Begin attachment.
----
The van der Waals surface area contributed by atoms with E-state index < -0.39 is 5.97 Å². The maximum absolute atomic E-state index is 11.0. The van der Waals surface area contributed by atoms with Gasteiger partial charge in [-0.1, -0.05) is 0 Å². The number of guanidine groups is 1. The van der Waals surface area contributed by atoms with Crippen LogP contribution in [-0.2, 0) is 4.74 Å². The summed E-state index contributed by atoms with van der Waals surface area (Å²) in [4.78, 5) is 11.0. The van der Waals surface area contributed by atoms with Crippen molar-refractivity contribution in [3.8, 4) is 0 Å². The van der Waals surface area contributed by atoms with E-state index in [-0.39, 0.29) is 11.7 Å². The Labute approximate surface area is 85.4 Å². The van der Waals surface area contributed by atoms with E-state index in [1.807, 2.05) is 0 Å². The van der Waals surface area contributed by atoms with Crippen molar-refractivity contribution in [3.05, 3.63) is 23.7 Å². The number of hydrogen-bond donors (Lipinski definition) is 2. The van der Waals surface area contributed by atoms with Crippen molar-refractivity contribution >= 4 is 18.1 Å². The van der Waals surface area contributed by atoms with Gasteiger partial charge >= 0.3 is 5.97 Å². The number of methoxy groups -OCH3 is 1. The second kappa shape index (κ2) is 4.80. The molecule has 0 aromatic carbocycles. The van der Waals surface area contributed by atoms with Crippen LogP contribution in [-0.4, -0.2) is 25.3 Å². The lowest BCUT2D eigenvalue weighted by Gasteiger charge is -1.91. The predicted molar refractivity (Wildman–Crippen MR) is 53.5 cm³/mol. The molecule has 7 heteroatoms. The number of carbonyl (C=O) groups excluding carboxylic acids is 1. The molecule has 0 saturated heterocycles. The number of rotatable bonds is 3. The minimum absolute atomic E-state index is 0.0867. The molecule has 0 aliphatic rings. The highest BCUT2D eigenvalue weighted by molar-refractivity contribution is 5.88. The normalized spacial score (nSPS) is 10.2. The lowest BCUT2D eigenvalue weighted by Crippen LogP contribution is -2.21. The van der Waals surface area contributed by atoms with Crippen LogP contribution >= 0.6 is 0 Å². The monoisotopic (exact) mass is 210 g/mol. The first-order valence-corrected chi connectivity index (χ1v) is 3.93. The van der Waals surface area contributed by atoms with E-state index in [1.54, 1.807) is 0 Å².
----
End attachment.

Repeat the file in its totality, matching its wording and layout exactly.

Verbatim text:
The van der Waals surface area contributed by atoms with E-state index < -0.39 is 5.97 Å². The maximum absolute atomic E-state index is 11.0. The van der Waals surface area contributed by atoms with Gasteiger partial charge in [-0.1, -0.05) is 0 Å². The number of guanidine groups is 1. The van der Waals surface area contributed by atoms with Crippen LogP contribution in [-0.2, 0) is 4.74 Å². The summed E-state index contributed by atoms with van der Waals surface area (Å²) in [4.78, 5) is 11.0. The van der Waals surface area contributed by atoms with Crippen molar-refractivity contribution in [3.8, 4) is 0 Å². The van der Waals surface area contributed by atoms with E-state index in [-0.39, 0.29) is 11.7 Å². The Labute approximate surface area is 85.4 Å². The van der Waals surface area contributed by atoms with E-state index in [1.807, 2.05) is 0 Å². The van der Waals surface area contributed by atoms with Crippen molar-refractivity contribution in [3.05, 3.63) is 23.7 Å². The number of hydrogen-bond donors (Lipinski definition) is 2. The van der Waals surface area contributed by atoms with Crippen molar-refractivity contribution >= 4 is 18.1 Å². The van der Waals surface area contributed by atoms with Gasteiger partial charge >= 0.3 is 5.97 Å². The number of methoxy groups -OCH3 is 1. The second kappa shape index (κ2) is 4.80. The molecule has 0 aromatic carbocycles. The van der Waals surface area contributed by atoms with Crippen LogP contribution in [-0.4, -0.2) is 25.3 Å². The lowest BCUT2D eigenvalue weighted by Gasteiger charge is -1.91. The predicted molar refractivity (Wildman–Crippen MR) is 53.5 cm³/mol. The molecule has 7 heteroatoms. The number of carbonyl (C=O) groups excluding carboxylic acids is 1. The molecule has 0 saturated heterocycles. The number of rotatable bonds is 3. The minimum absolute atomic E-state index is 0.0867. The molecule has 0 aliphatic rings. The highest BCUT2D eigenvalue weighted by molar-refractivity contribution is 5.88. The normalized spacial score (nSPS) is 10.2. The lowest BCUT2D eigenvalue weighted by Crippen LogP contribution is -2.21. The van der Waals surface area contributed by atoms with Crippen LogP contribution >= 0.6 is 0 Å². The monoisotopic (exact) mass is 210 g/mol. The first-order valence-corrected chi connectivity index (χ1v) is 3.93. The van der Waals surface area contributed by atoms with E-state index in [1.54, 1.807) is 0 Å².